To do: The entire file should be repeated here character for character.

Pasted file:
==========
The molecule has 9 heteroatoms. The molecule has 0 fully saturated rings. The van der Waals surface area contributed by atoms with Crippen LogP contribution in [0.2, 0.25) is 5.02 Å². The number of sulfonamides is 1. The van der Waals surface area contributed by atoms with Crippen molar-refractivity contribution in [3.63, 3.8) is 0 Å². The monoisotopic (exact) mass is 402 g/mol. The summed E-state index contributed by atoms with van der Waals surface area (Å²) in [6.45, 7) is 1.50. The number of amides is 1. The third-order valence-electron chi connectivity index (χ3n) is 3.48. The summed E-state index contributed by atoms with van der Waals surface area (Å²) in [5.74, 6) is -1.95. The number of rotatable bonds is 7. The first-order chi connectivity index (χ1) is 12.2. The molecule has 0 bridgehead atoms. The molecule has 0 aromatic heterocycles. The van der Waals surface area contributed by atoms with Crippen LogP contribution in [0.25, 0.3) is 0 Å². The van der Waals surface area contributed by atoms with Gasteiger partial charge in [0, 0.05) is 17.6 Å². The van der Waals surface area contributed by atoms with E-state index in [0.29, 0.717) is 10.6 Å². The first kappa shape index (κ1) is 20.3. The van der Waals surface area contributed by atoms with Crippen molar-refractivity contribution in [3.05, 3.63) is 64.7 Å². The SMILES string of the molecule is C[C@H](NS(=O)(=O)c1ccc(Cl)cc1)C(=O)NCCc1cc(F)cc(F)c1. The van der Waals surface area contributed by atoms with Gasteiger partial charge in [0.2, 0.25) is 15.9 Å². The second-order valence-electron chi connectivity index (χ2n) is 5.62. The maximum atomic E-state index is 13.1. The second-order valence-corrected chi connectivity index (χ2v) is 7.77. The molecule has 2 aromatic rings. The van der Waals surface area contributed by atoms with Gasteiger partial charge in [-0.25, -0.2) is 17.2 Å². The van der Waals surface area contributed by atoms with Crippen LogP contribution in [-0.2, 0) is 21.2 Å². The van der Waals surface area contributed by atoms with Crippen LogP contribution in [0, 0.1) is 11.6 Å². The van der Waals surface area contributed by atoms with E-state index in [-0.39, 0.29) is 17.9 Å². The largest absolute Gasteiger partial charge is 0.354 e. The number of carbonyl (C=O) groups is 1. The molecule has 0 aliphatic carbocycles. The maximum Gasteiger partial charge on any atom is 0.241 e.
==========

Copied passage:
The molecule has 9 heteroatoms. The molecule has 0 fully saturated rings. The van der Waals surface area contributed by atoms with Crippen LogP contribution in [0.2, 0.25) is 5.02 Å². The number of sulfonamides is 1. The van der Waals surface area contributed by atoms with Crippen molar-refractivity contribution in [3.63, 3.8) is 0 Å². The monoisotopic (exact) mass is 402 g/mol. The summed E-state index contributed by atoms with van der Waals surface area (Å²) in [6.45, 7) is 1.50. The number of amides is 1. The third-order valence-electron chi connectivity index (χ3n) is 3.48. The summed E-state index contributed by atoms with van der Waals surface area (Å²) in [5.74, 6) is -1.95. The number of rotatable bonds is 7. The first-order chi connectivity index (χ1) is 12.2. The molecule has 0 bridgehead atoms. The molecule has 0 aromatic heterocycles. The van der Waals surface area contributed by atoms with Crippen LogP contribution in [0.25, 0.3) is 0 Å². The van der Waals surface area contributed by atoms with Gasteiger partial charge in [0, 0.05) is 17.6 Å². The van der Waals surface area contributed by atoms with E-state index in [0.29, 0.717) is 10.6 Å². The first kappa shape index (κ1) is 20.3. The van der Waals surface area contributed by atoms with Crippen molar-refractivity contribution in [3.05, 3.63) is 64.7 Å². The SMILES string of the molecule is C[C@H](NS(=O)(=O)c1ccc(Cl)cc1)C(=O)NCCc1cc(F)cc(F)c1. The van der Waals surface area contributed by atoms with Gasteiger partial charge in [0.2, 0.25) is 15.9 Å². The second-order valence-electron chi connectivity index (χ2n) is 5.62. The maximum atomic E-state index is 13.1. The second-order valence-corrected chi connectivity index (χ2v) is 7.77. The molecule has 2 aromatic rings. The van der Waals surface area contributed by atoms with Gasteiger partial charge in [-0.25, -0.2) is 17.2 Å². The van der Waals surface area contributed by atoms with Crippen LogP contribution in [-0.2, 0) is 21.2 Å². The van der Waals surface area contributed by atoms with Crippen LogP contribution in [0, 0.1) is 11.6 Å². The van der Waals surface area contributed by atoms with E-state index in [-0.39, 0.29) is 17.9 Å². The largest absolute Gasteiger partial charge is 0.354 e. The number of carbonyl (C=O) groups is 1. The molecule has 0 aliphatic carbocycles. The maximum Gasteiger partial charge on any atom is 0.241 e.